The bridge probably allowed the Domitian way to cross the Herault river to reach the ancient oppidum of Cessero.
The route of the Domitian Way is uncertain in the crossing of the territory of Saint-Thibéry and several hypotheses for the crossing of the Hérault are advanced.
It is possible that the current Grand-Rue in the old town corresponds to the old road, which would suppose a crossing of the Hérault further north of the bridge.
This bridge built in the 1st century had nine arches, making it the longest bridge built on the Domitian Way.
A deed dated 990 mentions the existence of this bridge.
In fact, it is a very old bridge but does not go back beyond the Middle Ages despite the legend.
An estimate puts the date between 1150 and 1250.
This bridge was much used by the pilgrims of Santiago de Compostela who stopped to honour the remains of the martyrs Tiberius, Modest and Florence.
The bridge gave way under the floods of the Hérault river and its tributary the Thongue.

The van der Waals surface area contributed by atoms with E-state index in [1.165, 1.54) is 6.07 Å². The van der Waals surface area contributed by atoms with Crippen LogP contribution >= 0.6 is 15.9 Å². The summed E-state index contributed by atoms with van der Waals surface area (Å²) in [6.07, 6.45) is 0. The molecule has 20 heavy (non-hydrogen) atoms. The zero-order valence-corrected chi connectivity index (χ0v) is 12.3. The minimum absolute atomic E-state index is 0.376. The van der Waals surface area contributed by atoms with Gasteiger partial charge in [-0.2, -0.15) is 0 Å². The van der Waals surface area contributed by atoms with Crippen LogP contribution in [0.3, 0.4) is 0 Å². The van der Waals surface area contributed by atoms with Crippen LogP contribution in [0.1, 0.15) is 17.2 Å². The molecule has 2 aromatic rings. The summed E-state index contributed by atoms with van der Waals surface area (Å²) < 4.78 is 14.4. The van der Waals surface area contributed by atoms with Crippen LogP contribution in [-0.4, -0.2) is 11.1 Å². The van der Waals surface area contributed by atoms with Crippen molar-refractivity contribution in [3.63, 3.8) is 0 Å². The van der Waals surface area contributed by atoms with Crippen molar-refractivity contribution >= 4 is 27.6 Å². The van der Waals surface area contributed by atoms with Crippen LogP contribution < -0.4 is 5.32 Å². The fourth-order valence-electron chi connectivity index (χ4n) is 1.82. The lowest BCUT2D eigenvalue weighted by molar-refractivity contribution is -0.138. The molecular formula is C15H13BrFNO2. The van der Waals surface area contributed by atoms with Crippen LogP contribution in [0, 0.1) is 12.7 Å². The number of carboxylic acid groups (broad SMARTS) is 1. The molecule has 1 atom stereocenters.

It was not reused until 1536, by decision of the States General of Languedoc.
The flood of January 1683 swept away an arch and the via Domitia was cut off at this point definitively.
A new bridge over the Hérault was built in 1618 between Montagnac and Pézenas.
In 1904, a new flood took away a new arch.
The "moulin à Bled" (mill in Bled) from the 11th century is not far from the bridge.
The remaining bridge has parts that were rebuilt in the Middle Ages.
It was destroyed by a flood of the Herault in 1683, only four arches remain today.
The architecture of the bridge with fore- and hindquarters, large pebble apparatus and mortar blockage is an example of the skill of Roman builders.
For its construction, the Romans used the volcanic stone of Mount Ramus, near the river.
The bridge was classified as a historical monument in 1862.
Translated with www.DeepL.com/Translator
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